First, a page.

September 14, 2023

'We've never done this': Indiana UAW workers prepare for 'targeted' strike strategy

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Dozens of UAW workers and supporters at a rally event in Kokomo just over a day before the deadline to strike.  - Tony Sandleben/WBOI

Dozens of UAW workers and supporters at a rally event in Kokomo just over a day before the deadline to strike.

Tony Sandleben/WBOI

The United Auto Workers union is less than 24 hours away from a potential national strike at major auto manufacturers. UAW members in Indiana are ready to take to the picket lines, but this possible strike’s strategy is unusual.

If Ford, Stellantis and General Motors fail to offer a contract the UAW will agree to by midnight tonight, workers are poised to strike. But not every plant will join the strike, at least not at first. Dave Green is the UAW regional director for Indiana and Ohio. He explained this “targeted” strategy at a rally in Kokomo Wednesday.

“We've never done this in my entire career that I've ever seen,” he said. “It's going to give our bargaining team the power at the table to turn up the heat.”

READ MORE: Local UAW leaders, workers brace for possible strike as companies make offers below union demands



The union will announce at 10 p.m. Thursday which plants are set to strike at the deadline if deals are not reached, according to a UAW Facebook livestream. Rich LeTourneau, UAW Local 2209 shop chairman, said in an interview the strategy is to start with smaller plants and add bigger ones as time goes on to put more pressure on the companies until an agreement is reached.

LeTourneau’s local represents workers at a Fort Wayne truck assembly plant. He said if GM part plants that the Fort Wayne Assembly relies on go on strike, his workers may end up getting laid off temporarily as production pauses. A pause happened at the Fort Wayne plant during the last month because of a part shortage that had nothing to do with these ongoing negotiations.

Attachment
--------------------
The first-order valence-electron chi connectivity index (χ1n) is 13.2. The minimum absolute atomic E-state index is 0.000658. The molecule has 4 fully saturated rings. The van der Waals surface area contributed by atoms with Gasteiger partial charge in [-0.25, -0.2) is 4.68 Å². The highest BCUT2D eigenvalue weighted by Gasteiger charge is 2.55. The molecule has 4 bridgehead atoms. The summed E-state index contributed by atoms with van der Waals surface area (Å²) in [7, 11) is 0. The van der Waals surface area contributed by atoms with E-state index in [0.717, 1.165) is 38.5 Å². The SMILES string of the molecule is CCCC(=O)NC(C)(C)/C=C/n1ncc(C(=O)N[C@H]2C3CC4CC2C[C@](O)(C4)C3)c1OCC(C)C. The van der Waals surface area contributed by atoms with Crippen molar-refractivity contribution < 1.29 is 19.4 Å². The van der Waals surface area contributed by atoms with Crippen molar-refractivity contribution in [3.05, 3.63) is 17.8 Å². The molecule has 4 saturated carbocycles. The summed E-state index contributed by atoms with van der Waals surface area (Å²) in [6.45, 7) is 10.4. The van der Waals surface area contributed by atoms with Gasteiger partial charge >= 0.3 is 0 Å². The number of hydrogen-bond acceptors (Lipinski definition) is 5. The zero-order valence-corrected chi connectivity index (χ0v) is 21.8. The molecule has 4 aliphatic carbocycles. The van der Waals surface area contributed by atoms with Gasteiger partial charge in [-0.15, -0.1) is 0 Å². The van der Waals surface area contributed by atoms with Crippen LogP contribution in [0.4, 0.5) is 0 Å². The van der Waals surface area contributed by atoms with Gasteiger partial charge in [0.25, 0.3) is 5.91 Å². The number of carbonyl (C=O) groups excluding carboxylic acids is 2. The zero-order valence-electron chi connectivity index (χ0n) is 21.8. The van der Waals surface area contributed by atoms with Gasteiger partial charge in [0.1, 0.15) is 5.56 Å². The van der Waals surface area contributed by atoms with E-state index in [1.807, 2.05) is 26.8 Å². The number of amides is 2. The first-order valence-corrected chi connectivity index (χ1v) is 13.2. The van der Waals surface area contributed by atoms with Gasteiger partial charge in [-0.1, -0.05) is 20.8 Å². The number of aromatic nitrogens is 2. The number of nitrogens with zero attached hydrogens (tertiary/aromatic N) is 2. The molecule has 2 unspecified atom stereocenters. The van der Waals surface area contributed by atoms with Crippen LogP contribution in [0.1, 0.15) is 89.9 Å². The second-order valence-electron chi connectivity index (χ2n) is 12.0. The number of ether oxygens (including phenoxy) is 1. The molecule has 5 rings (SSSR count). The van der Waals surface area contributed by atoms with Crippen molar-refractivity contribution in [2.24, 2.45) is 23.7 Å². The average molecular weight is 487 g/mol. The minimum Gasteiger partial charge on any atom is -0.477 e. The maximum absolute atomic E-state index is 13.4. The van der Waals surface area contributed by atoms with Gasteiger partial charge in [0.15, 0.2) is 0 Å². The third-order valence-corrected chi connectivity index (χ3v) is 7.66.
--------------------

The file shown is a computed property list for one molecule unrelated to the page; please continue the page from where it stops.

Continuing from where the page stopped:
LeTourneau said he’s worried workers will struggle to get unemployment payments if they get temporarily laid off because of the targeted strikes. Indiana, like most states, does not allow workers to collect unemployment benefits if they are out of work because they’re on strike.

UAW regional director Dave Green said the access to unemployment payments will depend on how the companies report any temporary layoffs. If the companies report the layoffs as a result of a part shortage, that alone should not block workers from getting unemployment. If the companies say they’re laid off because of a strike, that may cause issues.

He said the region may have to look into fighting any companies' attempts to do the latter.

"Now if they don't, call your local on the first wave [of strikes] don't get mad," Green told the crowd at the Kokomo rally. "Don't get mad. It's coming."

Tim Eller works at a Stellantis Transmission Plant in Kokomo. He said he plans to support the strike, even if he’s not in it.

“Just like when GM was on strike, I went up and rallied with them,” Eller said, referencing the UAW’s 2019 strike. “I'll go rally with whoever's on strike when I'm off work.”

READ MORE: EV anxiety drives tension in UAW-automaker contract talks as Indiana prepares for new battery plants



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Companies have made more proposals in recent days which have come closer to union demands on wages and other issues, but UAW leaders say it's still not enough.

The Wall Street Journal reports the UAW has softened on its wage demands, from a more than 40 percent increase over the life of the contract to “mid-30” percent. Eller said Stellantis workers have gotten few raises over the last 13 years.

“If they gave us 3 percent a year, that's equal to 40 percent,” he said. “So it's not a big raise, that's where we should be.”

The union said Ford, Stellantis and GM have offered wage increases of less than 20 percent.

Adam is our labor and employment reporter. Contact him at or follow him on Twitter at @arayesIPB. Contact WBOI's Tony Sandleben at or on Twitter at @tony_WBOI.

Copyright 2023 IPB News. To see more, visit IPB News.


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